Donald Trump had to be given oxygen

Donald Trump had to be given supplemental oxygen at the White House yesterday before he was moved to Walter Reed Medical Centre, and his vital signs were "very concerning".

Thankfully, his condition has improved significantly since then.

A clearer picture is emerging of the events that convinced Mr Trump to go to hospital, which appear to have been more troubling than initially revealed.

In its statement to the media yesterday, the White House stressed the move was being made "out of an abundance of caution".

"President Trump remains in good spirits, has mild symptoms, and has been working throughout the day," it said.

"Out of an abundance of caution, and at the recommendation of his physician and medical experts, the President will be working from the presidential offices at Walter Reed for the next few days."

In a brief video message posted online, Mr Trump himself gave no hint that he was suffering from any serious symptoms.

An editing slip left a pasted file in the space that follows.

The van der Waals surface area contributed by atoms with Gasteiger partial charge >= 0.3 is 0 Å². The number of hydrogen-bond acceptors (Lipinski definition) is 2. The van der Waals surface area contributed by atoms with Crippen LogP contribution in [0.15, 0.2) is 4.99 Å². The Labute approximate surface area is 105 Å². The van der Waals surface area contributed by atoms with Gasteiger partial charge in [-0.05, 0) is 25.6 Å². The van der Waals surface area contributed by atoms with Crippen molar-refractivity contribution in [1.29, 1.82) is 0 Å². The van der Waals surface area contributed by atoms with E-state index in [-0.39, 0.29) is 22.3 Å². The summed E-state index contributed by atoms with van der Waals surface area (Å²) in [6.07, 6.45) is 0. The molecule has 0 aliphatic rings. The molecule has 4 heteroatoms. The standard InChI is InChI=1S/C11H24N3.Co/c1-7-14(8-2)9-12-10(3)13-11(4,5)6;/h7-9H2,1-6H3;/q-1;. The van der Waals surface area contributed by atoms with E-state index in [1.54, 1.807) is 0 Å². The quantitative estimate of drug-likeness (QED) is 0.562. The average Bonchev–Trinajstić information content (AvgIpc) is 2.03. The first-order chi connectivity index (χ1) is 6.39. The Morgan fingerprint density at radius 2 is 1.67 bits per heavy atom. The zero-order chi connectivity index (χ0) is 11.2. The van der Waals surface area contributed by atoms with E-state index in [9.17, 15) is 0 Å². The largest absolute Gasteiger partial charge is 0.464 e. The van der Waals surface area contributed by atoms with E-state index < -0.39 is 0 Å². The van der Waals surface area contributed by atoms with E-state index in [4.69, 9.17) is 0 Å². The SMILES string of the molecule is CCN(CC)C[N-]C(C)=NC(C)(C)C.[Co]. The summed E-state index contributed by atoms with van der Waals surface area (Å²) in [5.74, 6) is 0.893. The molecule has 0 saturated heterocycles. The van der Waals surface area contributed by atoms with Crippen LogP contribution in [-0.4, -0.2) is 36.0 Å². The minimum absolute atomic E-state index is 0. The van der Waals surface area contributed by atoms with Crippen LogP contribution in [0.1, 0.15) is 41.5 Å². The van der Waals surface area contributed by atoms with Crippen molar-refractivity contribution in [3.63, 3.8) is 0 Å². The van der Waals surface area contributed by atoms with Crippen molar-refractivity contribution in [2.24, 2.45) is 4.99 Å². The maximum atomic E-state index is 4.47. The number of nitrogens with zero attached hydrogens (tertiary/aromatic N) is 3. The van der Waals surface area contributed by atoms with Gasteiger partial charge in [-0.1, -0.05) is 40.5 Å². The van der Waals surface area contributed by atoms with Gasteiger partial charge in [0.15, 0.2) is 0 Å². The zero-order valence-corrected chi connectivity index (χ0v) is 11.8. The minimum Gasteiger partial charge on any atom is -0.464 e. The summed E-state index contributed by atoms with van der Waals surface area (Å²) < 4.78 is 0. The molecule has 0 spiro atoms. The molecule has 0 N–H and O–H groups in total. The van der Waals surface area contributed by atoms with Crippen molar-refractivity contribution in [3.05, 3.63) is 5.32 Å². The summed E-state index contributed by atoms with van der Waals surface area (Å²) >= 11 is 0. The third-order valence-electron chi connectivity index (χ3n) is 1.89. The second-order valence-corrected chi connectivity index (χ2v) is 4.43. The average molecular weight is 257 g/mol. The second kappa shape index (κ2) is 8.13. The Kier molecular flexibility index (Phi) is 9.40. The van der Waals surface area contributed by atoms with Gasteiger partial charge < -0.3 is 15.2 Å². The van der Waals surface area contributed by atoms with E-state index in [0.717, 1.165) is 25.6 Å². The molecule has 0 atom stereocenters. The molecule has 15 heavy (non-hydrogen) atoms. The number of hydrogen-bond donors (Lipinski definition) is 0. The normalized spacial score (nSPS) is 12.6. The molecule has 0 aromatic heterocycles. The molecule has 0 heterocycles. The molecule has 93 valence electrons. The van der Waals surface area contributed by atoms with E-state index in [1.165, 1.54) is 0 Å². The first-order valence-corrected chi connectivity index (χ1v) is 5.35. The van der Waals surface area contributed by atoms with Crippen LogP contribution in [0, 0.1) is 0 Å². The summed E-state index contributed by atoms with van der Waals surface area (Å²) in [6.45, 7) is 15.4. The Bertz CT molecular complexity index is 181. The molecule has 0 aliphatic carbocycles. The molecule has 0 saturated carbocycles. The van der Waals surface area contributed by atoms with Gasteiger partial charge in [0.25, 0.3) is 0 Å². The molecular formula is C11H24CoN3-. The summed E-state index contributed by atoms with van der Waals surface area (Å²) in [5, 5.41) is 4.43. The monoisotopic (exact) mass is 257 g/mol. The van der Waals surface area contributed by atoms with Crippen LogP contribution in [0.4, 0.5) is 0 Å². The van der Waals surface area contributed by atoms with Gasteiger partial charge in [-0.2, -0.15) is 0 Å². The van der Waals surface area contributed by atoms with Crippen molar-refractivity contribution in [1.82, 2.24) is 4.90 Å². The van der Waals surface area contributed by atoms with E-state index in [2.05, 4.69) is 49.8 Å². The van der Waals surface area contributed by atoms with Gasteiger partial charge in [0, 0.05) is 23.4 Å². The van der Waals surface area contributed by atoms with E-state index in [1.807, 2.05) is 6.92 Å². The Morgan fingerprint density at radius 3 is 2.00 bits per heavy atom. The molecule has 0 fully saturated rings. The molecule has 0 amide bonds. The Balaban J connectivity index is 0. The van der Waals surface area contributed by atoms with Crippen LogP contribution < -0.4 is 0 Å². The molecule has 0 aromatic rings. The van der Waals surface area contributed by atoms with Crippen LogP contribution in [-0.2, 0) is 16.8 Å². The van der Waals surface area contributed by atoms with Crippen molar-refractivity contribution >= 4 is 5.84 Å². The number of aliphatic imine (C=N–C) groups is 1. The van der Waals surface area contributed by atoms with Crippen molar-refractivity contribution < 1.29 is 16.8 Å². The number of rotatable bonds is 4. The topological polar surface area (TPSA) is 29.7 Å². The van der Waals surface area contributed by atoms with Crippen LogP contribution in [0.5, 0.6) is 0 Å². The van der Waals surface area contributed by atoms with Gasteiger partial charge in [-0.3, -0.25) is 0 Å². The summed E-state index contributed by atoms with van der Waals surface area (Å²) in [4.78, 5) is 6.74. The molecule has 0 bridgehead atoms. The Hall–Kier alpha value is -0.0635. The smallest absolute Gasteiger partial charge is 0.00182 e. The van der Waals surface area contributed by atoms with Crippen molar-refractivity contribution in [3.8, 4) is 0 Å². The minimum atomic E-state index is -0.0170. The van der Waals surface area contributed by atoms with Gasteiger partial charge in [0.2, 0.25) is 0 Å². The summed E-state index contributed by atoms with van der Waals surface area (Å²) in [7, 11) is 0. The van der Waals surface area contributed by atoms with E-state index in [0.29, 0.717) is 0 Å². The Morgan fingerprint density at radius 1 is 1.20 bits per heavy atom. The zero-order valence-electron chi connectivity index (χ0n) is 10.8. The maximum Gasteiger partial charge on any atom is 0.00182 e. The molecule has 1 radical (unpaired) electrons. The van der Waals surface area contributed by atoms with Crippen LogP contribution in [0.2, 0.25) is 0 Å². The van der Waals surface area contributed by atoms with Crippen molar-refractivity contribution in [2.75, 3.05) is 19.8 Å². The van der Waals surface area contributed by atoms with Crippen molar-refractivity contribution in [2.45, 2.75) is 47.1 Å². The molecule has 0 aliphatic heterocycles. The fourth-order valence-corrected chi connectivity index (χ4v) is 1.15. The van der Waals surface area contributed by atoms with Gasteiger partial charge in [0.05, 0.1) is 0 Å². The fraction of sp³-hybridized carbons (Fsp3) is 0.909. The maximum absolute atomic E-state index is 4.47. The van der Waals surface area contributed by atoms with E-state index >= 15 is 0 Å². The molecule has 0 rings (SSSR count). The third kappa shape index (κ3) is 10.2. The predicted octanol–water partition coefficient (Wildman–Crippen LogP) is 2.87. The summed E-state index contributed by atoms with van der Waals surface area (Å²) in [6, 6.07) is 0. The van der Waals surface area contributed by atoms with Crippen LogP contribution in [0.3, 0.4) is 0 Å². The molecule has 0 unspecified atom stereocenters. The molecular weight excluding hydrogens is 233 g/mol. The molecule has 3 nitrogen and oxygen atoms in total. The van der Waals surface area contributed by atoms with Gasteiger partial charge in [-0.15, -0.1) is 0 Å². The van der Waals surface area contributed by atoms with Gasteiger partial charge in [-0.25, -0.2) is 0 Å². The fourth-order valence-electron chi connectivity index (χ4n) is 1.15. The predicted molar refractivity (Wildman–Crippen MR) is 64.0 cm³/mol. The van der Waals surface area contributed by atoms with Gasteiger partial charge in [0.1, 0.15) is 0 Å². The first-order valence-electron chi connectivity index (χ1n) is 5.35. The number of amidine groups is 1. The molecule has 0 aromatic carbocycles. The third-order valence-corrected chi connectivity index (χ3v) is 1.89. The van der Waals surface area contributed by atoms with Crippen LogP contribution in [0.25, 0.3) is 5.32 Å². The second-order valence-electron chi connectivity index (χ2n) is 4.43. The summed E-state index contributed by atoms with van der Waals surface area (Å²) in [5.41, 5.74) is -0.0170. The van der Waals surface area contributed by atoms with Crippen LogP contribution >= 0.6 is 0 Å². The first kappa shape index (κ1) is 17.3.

"I'm going to Walter Reed hospital. I think I'm doing very well, but we're going to make sure that things work out," he said.

Behind the scenes, the situation was more serious than the public realised.

Today, multiple US media outlets - including The New York Times, The Los Angeles Times, The Associated Press and ABC News - have confirmed that the President was given supplemental oxygen before he went to Walter Reed.

They also confirmed an anonymously sourced claim, reported by CNN yesterday, that Mr Trump had trouble breathing.

"Two people close to the White House said in separate interviews that the President had trouble breathing on Friday and that his oxygen level dropped, prompting his doctors to give him supplemental oxygen while at the White House and transfer him to Walter Reed, where he could be monitored with better equipment and treated more rapidly in case of trouble," Maggie Haberman reported for The New York Times.

The White House physician, Dr Sean Conley, did not mention any of that when he briefed the media on Mr Trump's condition earlier today.

Dr Conley repeatedly dodged questions from reporters who asked whether the President had received oxygen.

Adding to her reporting on Twitter, Haberman said Dr Conley had "now jeopardised his own ability to be believed by the public".

"It is in part because he is adhering to the wishes of a patient who does not want the information about yesterday disclosed, according to people briefed on what has taken place so far," she said.